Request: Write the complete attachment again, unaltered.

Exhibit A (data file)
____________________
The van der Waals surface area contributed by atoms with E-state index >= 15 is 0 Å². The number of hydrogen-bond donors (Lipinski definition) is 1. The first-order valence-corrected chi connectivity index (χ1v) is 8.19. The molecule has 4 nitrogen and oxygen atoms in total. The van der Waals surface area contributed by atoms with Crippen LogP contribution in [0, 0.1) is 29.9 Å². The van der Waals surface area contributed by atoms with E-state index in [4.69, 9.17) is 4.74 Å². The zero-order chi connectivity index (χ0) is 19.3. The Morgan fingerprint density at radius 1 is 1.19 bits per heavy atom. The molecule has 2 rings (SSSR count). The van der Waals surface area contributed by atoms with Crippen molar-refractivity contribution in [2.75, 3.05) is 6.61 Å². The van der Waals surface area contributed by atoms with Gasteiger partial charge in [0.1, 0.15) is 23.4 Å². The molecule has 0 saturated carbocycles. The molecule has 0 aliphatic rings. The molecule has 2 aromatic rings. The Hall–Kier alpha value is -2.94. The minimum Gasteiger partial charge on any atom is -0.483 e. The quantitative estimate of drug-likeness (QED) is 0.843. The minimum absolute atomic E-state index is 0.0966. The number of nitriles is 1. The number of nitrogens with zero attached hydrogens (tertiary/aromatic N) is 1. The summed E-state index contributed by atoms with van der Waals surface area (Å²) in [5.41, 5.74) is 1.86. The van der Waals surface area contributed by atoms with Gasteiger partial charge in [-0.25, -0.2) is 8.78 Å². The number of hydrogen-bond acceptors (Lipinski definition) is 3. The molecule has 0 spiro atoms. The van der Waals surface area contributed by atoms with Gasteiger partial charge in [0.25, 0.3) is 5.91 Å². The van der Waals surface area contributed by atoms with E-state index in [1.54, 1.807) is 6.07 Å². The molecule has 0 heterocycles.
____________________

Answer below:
The van der Waals surface area contributed by atoms with E-state index >= 15 is 0 Å². The number of hydrogen-bond donors (Lipinski definition) is 1. The first-order valence-corrected chi connectivity index (χ1v) is 8.19. The molecule has 4 nitrogen and oxygen atoms in total. The van der Waals surface area contributed by atoms with Crippen LogP contribution in [0, 0.1) is 29.9 Å². The van der Waals surface area contributed by atoms with E-state index in [4.69, 9.17) is 4.74 Å². The zero-order chi connectivity index (χ0) is 19.3. The Morgan fingerprint density at radius 1 is 1.19 bits per heavy atom. The molecule has 2 rings (SSSR count). The van der Waals surface area contributed by atoms with Crippen molar-refractivity contribution in [2.75, 3.05) is 6.61 Å². The van der Waals surface area contributed by atoms with Gasteiger partial charge in [0.1, 0.15) is 23.4 Å². The molecule has 0 saturated carbocycles. The molecule has 0 aliphatic rings. The molecule has 2 aromatic rings. The Hall–Kier alpha value is -2.94. The minimum Gasteiger partial charge on any atom is -0.483 e. The quantitative estimate of drug-likeness (QED) is 0.843. The minimum absolute atomic E-state index is 0.0966. The number of nitriles is 1. The number of nitrogens with zero attached hydrogens (tertiary/aromatic N) is 1. The summed E-state index contributed by atoms with van der Waals surface area (Å²) in [5.41, 5.74) is 1.86. The van der Waals surface area contributed by atoms with Gasteiger partial charge in [-0.25, -0.2) is 8.78 Å². The number of hydrogen-bond acceptors (Lipinski definition) is 3. The molecule has 0 spiro atoms. The van der Waals surface area contributed by atoms with Gasteiger partial charge in [0.25, 0.3) is 5.91 Å². The van der Waals surface area contributed by atoms with E-state index in [1.54, 1.807) is 6.07 Å². The molecule has 0 heterocycles.